“Model Minority” video
I choose to watch the video “What I Hear: The Model Minority” for various reasons, including wanting to learn more about the experiences of Asian Americans, understanding the stereotypes surrounding the “model minority” misconception and gaining insights into the impact of such stereotypes on Asian Americans’ lives. I expect to hear personal stories and perspectives from Asian Americans regarding their experiences with the model minority stereotype. I also expect the video to provide a detailed and comprehensive analysis of the misconception and its impact on Asian Americans, including how it encourages racism. Additionally, I expect that the video will eliminate the misconception that Asian Americans are all the same and highlight the variety of experiences that make up the community.
I have learned several lessons; firstly, that the model minority stereotype is a misconception that supports racism and underestimates the difficulties that Asian Americans confront. The stereotype is damaging because it ignores the variety of experiences within the Asian American community, even though it is often perceived as a compliment. The reality that there is a wide range of socioeconomic statuses within the Asian American community is ignored, which results in the development of unreasonable expectations such as the idea that all Asian Americans are successful and have well-paying employment. It also leaves out people who don’t fit the stereotype, such as low-income Asian Americans and Southeast Asians, who face particular challenges that are typically ignored. The concept of democracy, which supports tradition and hides discrimination, is another way that the stereotype helps the interests of the dominant group. Firstly, it’s important to eliminate stereotypes by accepting their negative effects and informing others of their significance. This can be accomplished by highlighting the variety within the Asian American community and emphasizing the opinions and experiences of Asian Americans who do not fit to the stereotype. Second, it’s essential to confront the racism that still exists and support the dominant group’s stereotype. This can be done by supporting groups that work for racial justice. Finally, I see the world differently because I understand how damaging the model minority stereotype is, as well as how crucial it is to give the Asian American community many views and experiences more voice.
I decided to take the Skin IAT Test to evaluate my hidden biases related to skin color, despite my belief that I am unbiased towards any group in regards to their skin. I recognize that various factors can influence people’s biases subconsciously. I also believe that I will do well on the test; however, I know that the results will reveal important information about my hidden feelings toward skin color, even if I don’t realize it. Lastly, Identifying my biases will allow me to reduce their impact and develop a more comprehensive viewpoint toward people of all skin tones.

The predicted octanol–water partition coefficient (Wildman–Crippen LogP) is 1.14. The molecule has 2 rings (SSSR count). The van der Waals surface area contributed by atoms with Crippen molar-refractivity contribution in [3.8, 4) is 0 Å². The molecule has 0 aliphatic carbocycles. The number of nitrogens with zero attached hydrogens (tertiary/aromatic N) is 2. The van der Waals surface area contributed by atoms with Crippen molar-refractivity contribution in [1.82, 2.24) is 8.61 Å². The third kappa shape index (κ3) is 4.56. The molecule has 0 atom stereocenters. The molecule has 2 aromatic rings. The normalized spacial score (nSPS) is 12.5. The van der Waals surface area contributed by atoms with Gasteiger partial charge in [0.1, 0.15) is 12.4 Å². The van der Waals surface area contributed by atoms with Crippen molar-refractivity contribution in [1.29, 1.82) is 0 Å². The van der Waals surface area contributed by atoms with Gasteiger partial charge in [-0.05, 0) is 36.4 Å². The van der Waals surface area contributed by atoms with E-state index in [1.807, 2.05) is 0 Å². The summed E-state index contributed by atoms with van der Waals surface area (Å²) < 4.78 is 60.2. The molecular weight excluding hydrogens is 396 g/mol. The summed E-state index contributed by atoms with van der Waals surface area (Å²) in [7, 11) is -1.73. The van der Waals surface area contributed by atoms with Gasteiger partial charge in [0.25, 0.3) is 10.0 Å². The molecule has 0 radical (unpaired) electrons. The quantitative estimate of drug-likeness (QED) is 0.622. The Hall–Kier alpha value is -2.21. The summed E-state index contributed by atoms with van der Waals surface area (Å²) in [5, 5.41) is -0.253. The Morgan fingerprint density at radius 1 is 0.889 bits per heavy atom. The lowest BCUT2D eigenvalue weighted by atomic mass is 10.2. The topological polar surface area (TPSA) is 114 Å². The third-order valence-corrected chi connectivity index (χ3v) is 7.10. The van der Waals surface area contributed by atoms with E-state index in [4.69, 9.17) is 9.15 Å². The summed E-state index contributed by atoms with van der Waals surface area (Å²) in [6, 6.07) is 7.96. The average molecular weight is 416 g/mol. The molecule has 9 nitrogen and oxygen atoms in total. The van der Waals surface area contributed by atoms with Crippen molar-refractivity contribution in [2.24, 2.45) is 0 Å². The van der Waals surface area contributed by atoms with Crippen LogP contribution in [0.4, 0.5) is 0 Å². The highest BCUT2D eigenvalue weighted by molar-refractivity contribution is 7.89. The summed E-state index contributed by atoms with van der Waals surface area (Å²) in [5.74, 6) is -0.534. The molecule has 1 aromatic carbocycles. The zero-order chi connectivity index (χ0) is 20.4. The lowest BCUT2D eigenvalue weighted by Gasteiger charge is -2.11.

Based on my Skin IAT test results, results showed a slight automatic preference for Light-Skinned Black People over Dark-Skinned Black People, indicating that I may have unconscious biases. These biases could have been influenced by societal norms, stereotypes, and beauty standards. In my opinion, the results of the outcome are based on how quickly I associated positive and negative words with different skin tones. Additionally, I was surprised by the results because I believed that I didn’t hold any biases toward skin tones; however, the test showed me otherwise. I understand that such biases can be harmful and lead to discrimination in areas such as education, work, and other important aspects of life. Lastly, the Skin IAT helped me to identify my hidden biases and become more conscious of them, allowing me to work towards minimizing their impact in the future.
New Information on the reflection regarding the video
According to the article, the stereotype began in the 1960s as a way of putting Asian Americans against other minority groups and justified discrimination against them. It also points out that the model minority stereotype is not only harmful to Asian Americans but also to other minority groups who are used as a comparison to continue the stereotype. The article also emphasizes the importance of recognizing and addressing the harmful impact of the model minority stereotype on all minority groups. The article also emphasizes how Asian Americans who are struggling, particularly those who come from low-income families or who experience other forms of discrimination like racism or xenophobia, may not receive the help they need as a result of the model minority stereotype. These people may not receive the same resources or attention as other underprivileged groups as a result of the stereotype, which might further isolate them. The role of the media in maintaining the model minority stereotype is another crucial issue that the article brings up. Lastly, it points out that the popular perception of Asian Americans frequently supports the stereotype by presenting successful, intelligent, and hardworking individuals while ignoring the variety of experiences and difficulties that Asian Americans confront.
Lee, C. (2021, March 26). The Model Minority Myth is a Harmful Stereotype Against Asian Americans. NBC News. https://www.nbcnews.com/news/asian-america/model-minority-myth-harmful-stereotype-against-asian-americans-n1262021
2 responses to “IAT Test and What I Hear When You Say”
thank Yusuf – please link the source for the Model Minority video itself as well.
Done, I added the link.